Did Van Gogh’s Mental Health Difficulties Add To His Creative Genius?

Hosted by the Mental Health Foundation, Mental Health Awareness Week will take place from 10-16th May 2021.  Mental health has been a massive part of art for generations. So many artists have had issues with their mental health, it is assumed because of their sensitivity to the world around them. Creativity exists from how people feel and some of the best artists have been through their fair share of emotions and hardship.

Artists – including myself – have used art as a way to rehabilitate and fuel their energy into something positive. I was an alcoholic for a long time, I used to drink every day for 25 years until I realised if I didn’t stop it would kill me. No one sets out to be an alcoholic. It creeps up on you until you reach the point where you cross the line, and you are hooked. Then it destroys your life – physically, mentally, and spiritually. I put the drink down and recovered, coming up for 21 years now and anyone can if you want to enough.

‘Alive & Well’ – 164×164 cm mixed media on board
‘Alive & Well’ – 164×164 cm mixed media on board
Café Table With Absinthe - Vincent Van Gogh 1887
Café Table With Absinthe – Vincent Van Gogh 1887

Vincent Van Gogh is an artist who unfortunately represents mental instability. Famous for cutting off a part of his ear which serves as a sad reminder of the darkness that comes hand in hand with creative genius. His struggles with alcohol and the damaging relationship he endured with it was apparent in his paintings and diary, in particular with Absinthe which originally very addictive as it contained wormwood, and which was banned in France in 1915.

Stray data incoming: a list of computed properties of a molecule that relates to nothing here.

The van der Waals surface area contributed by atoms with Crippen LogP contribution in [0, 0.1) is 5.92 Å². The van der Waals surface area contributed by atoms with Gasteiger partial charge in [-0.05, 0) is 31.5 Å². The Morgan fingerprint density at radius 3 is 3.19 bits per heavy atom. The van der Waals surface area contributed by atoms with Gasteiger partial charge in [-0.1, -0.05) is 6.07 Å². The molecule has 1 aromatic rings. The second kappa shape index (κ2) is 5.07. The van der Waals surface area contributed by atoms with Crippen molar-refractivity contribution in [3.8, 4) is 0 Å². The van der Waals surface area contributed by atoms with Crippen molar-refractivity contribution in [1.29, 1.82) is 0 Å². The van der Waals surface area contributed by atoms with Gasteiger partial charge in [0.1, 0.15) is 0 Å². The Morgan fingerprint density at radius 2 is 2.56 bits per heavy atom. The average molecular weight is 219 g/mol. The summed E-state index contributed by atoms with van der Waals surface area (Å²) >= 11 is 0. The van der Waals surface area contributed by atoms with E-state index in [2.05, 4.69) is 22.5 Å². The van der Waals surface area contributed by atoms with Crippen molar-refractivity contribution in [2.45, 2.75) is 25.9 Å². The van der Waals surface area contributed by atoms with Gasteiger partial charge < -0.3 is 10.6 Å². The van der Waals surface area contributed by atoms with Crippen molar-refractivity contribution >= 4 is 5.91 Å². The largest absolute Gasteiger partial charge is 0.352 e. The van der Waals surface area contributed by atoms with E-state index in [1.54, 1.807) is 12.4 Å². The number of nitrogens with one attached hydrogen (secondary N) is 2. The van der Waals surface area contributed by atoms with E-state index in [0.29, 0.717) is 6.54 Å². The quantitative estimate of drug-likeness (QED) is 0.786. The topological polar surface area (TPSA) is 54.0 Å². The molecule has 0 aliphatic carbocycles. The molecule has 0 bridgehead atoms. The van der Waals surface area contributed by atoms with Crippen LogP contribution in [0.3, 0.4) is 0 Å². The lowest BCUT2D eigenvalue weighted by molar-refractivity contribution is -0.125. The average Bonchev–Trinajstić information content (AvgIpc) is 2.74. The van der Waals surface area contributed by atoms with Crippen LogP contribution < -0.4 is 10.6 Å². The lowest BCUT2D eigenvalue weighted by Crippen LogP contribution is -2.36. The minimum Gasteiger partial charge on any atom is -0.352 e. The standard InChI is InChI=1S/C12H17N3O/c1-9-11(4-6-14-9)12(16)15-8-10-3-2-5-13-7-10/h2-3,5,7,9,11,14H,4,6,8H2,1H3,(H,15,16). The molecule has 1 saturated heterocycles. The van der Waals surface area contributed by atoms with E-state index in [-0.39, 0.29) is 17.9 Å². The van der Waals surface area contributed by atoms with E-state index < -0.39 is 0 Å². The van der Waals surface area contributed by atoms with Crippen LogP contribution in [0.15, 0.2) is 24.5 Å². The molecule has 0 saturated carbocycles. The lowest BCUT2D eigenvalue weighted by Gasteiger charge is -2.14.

Vincent dedicated his life to art aged 27, after becoming alienated to his parents, unemployed and living in poverty. It is apparent from his paintings the state of his mind throughout his life. Starting with dark, miserable paintings during the beginning of his artistic career when he was at his lowest, it is apparent that while living in ‘Arles’, Vincent was most inspired – where most of his best work was painted.

“The Langlois Bridge at Arles with lady and umbrella”. Arles, May 1888
“The Langlois Bridge at Arles with lady and umbrella”. Arles, May 1888

After experiencing a few episodes, he described as ‘crises’, he said:

“Work distracts me infinitely better than anything else, and if I could once really throw myself into it with all my energy, that might possibly be the best remedy” – Vincent Van Gogh

Vincent Van Gogh is an incredible advocate for creativity during hardship, up to the date of his suicide in 1890, Vincent did not allow his poor mental health to stop him from painting – instead he used it as therapy. We should remember Vincent and these other artists during Mental Health Awareness Week and continue to use art as an emotional outlet to aid in mental health recovery.

If you have been affected by any of the issues in this article, or need mental health support, there are a list of charity organisations that may be able to help here.

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